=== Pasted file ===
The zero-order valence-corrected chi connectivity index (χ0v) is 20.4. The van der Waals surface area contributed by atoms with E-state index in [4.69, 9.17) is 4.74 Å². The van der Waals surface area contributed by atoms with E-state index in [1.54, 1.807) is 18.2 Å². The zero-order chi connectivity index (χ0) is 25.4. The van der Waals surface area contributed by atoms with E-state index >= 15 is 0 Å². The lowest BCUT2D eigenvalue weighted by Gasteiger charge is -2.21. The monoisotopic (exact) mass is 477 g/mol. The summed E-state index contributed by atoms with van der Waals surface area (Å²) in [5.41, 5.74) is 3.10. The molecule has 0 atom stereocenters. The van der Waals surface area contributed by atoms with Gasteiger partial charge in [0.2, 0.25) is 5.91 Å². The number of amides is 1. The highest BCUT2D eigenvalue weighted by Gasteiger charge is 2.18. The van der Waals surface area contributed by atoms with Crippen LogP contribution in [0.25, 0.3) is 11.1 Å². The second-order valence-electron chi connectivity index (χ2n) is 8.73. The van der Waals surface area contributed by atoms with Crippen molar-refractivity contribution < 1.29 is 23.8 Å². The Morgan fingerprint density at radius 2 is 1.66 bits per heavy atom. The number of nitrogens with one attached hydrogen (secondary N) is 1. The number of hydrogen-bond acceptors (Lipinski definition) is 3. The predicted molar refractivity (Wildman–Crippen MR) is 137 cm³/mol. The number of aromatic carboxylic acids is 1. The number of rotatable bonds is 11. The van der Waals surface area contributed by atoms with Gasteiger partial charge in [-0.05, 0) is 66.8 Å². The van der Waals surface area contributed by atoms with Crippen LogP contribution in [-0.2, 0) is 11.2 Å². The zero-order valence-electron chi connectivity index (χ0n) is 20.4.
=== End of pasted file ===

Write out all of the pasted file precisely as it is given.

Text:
The zero-order valence-corrected chi connectivity index (χ0v) is 20.4. The van der Waals surface area contributed by atoms with E-state index in [4.69, 9.17) is 4.74 Å². The van der Waals surface area contributed by atoms with E-state index in [1.54, 1.807) is 18.2 Å². The zero-order chi connectivity index (χ0) is 25.4. The van der Waals surface area contributed by atoms with E-state index >= 15 is 0 Å². The lowest BCUT2D eigenvalue weighted by Gasteiger charge is -2.21. The monoisotopic (exact) mass is 477 g/mol. The summed E-state index contributed by atoms with van der Waals surface area (Å²) in [5.41, 5.74) is 3.10. The molecule has 0 atom stereocenters. The van der Waals surface area contributed by atoms with Gasteiger partial charge in [0.2, 0.25) is 5.91 Å². The number of amides is 1. The highest BCUT2D eigenvalue weighted by Gasteiger charge is 2.18. The van der Waals surface area contributed by atoms with Crippen LogP contribution in [0.25, 0.3) is 11.1 Å². The second-order valence-electron chi connectivity index (χ2n) is 8.73. The van der Waals surface area contributed by atoms with Crippen molar-refractivity contribution < 1.29 is 23.8 Å². The Morgan fingerprint density at radius 2 is 1.66 bits per heavy atom. The number of nitrogens with one attached hydrogen (secondary N) is 1. The number of hydrogen-bond acceptors (Lipinski definition) is 3. The predicted molar refractivity (Wildman–Crippen MR) is 137 cm³/mol. The number of aromatic carboxylic acids is 1. The number of rotatable bonds is 11. The van der Waals surface area contributed by atoms with Gasteiger partial charge in [-0.05, 0) is 66.8 Å². The van der Waals surface area contributed by atoms with Crippen LogP contribution in [-0.2, 0) is 11.2 Å². The zero-order valence-electron chi connectivity index (χ0n) is 20.4.